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of the lawsuits and for the clients wanting to get their money back.- the moment, they are still battling for compensation, because it's been extremely costly? what our car company saying about this —— are?” spoke to toyota, nissan and honda, all of which use the takata airbags. they have been negotiating and paying for all of the recall related cost. they have been negotiating to get reimbursed. now that takata has filed for bankruptcy, they are not hopeful that they will get their money back. however, they have emphasised that their priority is to make sure that their cars are safe. there seems to be a bit of disagreements between takata and its clients. whether those carmakers can get the money back. the us company
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which has taken over all the assets, other than a faulty airbags, has also said they are not going to be affected by it. they will continue to operate takata as it is for all the other assets, because you remember that the company does make other products such as child seats and seatbelts. millions of italians will be waking up to find their bank accounts have moved to banco intesa sanpaolo. it's because the country's biggest lender has taken on the good assets of both banca popolare di vicenza and veneto banca after the government effectively bailed them out with 5bn euros of taxpayers cash. the european commission has approved the deal which still needs parliamentary backing because it should stop their problems spreading. joe lynam reports. two more italian banks bite the dust. excessive debt and not enough profit, banca popola re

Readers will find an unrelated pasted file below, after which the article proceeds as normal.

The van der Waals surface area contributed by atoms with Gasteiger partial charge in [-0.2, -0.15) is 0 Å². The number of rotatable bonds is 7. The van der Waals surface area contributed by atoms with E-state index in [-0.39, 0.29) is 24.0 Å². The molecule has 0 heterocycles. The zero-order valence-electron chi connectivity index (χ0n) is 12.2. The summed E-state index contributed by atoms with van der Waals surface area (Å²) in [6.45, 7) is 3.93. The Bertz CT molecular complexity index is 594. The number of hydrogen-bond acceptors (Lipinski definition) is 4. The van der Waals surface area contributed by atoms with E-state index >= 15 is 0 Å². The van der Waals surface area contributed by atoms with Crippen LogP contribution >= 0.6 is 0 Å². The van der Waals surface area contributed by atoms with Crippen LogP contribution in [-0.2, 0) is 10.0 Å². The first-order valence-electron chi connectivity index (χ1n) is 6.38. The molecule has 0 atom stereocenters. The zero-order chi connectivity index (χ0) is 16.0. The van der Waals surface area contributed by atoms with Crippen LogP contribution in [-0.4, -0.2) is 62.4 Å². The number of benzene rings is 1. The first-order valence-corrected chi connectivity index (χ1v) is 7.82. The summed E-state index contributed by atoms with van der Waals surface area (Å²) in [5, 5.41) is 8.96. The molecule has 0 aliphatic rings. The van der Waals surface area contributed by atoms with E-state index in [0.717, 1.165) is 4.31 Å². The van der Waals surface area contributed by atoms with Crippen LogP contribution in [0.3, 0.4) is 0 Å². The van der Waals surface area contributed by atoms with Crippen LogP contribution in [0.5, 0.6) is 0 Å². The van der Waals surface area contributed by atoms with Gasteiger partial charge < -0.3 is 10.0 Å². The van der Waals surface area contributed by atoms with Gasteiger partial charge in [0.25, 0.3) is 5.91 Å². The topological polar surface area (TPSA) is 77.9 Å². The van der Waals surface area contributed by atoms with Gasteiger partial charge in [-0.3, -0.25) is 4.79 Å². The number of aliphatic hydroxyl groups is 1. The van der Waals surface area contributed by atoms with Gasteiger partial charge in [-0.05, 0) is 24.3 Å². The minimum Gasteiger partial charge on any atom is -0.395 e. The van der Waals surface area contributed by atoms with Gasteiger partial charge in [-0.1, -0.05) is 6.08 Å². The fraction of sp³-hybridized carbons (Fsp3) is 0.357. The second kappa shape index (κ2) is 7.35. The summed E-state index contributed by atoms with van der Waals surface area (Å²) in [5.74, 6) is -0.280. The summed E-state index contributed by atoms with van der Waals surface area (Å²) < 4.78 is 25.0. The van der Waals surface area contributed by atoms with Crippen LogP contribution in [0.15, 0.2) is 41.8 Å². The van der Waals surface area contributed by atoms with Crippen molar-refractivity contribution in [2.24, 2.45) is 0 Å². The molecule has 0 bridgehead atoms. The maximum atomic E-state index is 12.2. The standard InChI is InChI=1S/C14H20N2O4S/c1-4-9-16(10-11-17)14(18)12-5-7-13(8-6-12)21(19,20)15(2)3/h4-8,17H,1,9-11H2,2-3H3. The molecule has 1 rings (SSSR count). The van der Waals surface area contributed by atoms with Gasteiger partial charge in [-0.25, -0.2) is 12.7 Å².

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dust. excessive debt and not enough profit, banca popolare di vicenza and veneto banca have collapsed. the good parts of the banks were handed over to banco intesa sanpaolo. the italian government effectively giving a gift of almost 5 billion euros. they have also set aside a further 12 billion euros in case even more banks go bad in future. the italian state intends to and will probably manage to recuperate some of the costs in the medium term. don't forget that the state that bought the assets are defined as the bad bank. they use respected european regulations in the best way possible, using all measures which are possible, using all measures which a re often possible, using all measures which are often difficult to implement at the european level. this is the third such banking failure in the yearin third such banking failure in the year in italy, after another bank needed a state bailout around christmas. that was a loud that bank
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was deemed vital to the overall functioning of the italian banking system. the question now is, is this enough to stabilise italy's indebted banking system ? enough to stabilise italy's indebted banking system? 0r enough to stabilise italy's indebted banking system? or is this just the start? when the billionaire president meets the prime minister of a billion people, the growing trade and business ties betweens their countries will be at the top of their agenda. while donald trump oversees the world's biggest economy, india's narendra modi, is in charge of of the world's fastest growing economy. last year india sold $46 billion worth of goods to the united states, more than anywhere else. but it was also more than as much as india bought from the us. but that imbalance might be changing. since the turn of the millennium, the number of high income households in india has grown more than fivefold.